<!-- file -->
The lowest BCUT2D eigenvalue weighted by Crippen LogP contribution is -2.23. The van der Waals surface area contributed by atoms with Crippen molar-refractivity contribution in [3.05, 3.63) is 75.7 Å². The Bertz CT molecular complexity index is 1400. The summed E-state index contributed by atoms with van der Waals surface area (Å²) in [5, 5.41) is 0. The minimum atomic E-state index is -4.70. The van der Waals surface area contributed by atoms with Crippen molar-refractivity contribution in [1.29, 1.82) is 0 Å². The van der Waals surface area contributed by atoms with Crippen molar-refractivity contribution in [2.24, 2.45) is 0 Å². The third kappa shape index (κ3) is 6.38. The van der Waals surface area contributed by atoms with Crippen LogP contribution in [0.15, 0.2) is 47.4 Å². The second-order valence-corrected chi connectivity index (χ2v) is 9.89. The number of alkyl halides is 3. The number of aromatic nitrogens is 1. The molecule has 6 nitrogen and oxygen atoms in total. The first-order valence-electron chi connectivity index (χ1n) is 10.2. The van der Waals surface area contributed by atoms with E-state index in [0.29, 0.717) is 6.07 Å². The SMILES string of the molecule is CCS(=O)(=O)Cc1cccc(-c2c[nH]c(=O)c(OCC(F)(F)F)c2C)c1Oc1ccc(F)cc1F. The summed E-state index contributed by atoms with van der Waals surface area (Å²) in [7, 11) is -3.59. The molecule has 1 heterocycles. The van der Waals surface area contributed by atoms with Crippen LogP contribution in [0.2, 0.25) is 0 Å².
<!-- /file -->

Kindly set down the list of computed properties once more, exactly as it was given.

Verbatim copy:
The lowest BCUT2D eigenvalue weighted by Crippen LogP contribution is -2.23. The van der Waals surface area contributed by atoms with Crippen molar-refractivity contribution in [3.05, 3.63) is 75.7 Å². The Bertz CT molecular complexity index is 1400. The summed E-state index contributed by atoms with van der Waals surface area (Å²) in [5, 5.41) is 0. The minimum atomic E-state index is -4.70. The van der Waals surface area contributed by atoms with Crippen molar-refractivity contribution in [1.29, 1.82) is 0 Å². The van der Waals surface area contributed by atoms with Crippen molar-refractivity contribution in [2.24, 2.45) is 0 Å². The third kappa shape index (κ3) is 6.38. The van der Waals surface area contributed by atoms with Crippen LogP contribution in [0.15, 0.2) is 47.4 Å². The second-order valence-corrected chi connectivity index (χ2v) is 9.89. The number of alkyl halides is 3. The number of aromatic nitrogens is 1. The molecule has 6 nitrogen and oxygen atoms in total. The first-order valence-electron chi connectivity index (χ1n) is 10.2. The van der Waals surface area contributed by atoms with E-state index in [0.29, 0.717) is 6.07 Å². The SMILES string of the molecule is CCS(=O)(=O)Cc1cccc(-c2c[nH]c(=O)c(OCC(F)(F)F)c2C)c1Oc1ccc(F)cc1F. The summed E-state index contributed by atoms with van der Waals surface area (Å²) in [7, 11) is -3.59. The molecule has 1 heterocycles. The van der Waals surface area contributed by atoms with Crippen LogP contribution in [0.2, 0.25) is 0 Å².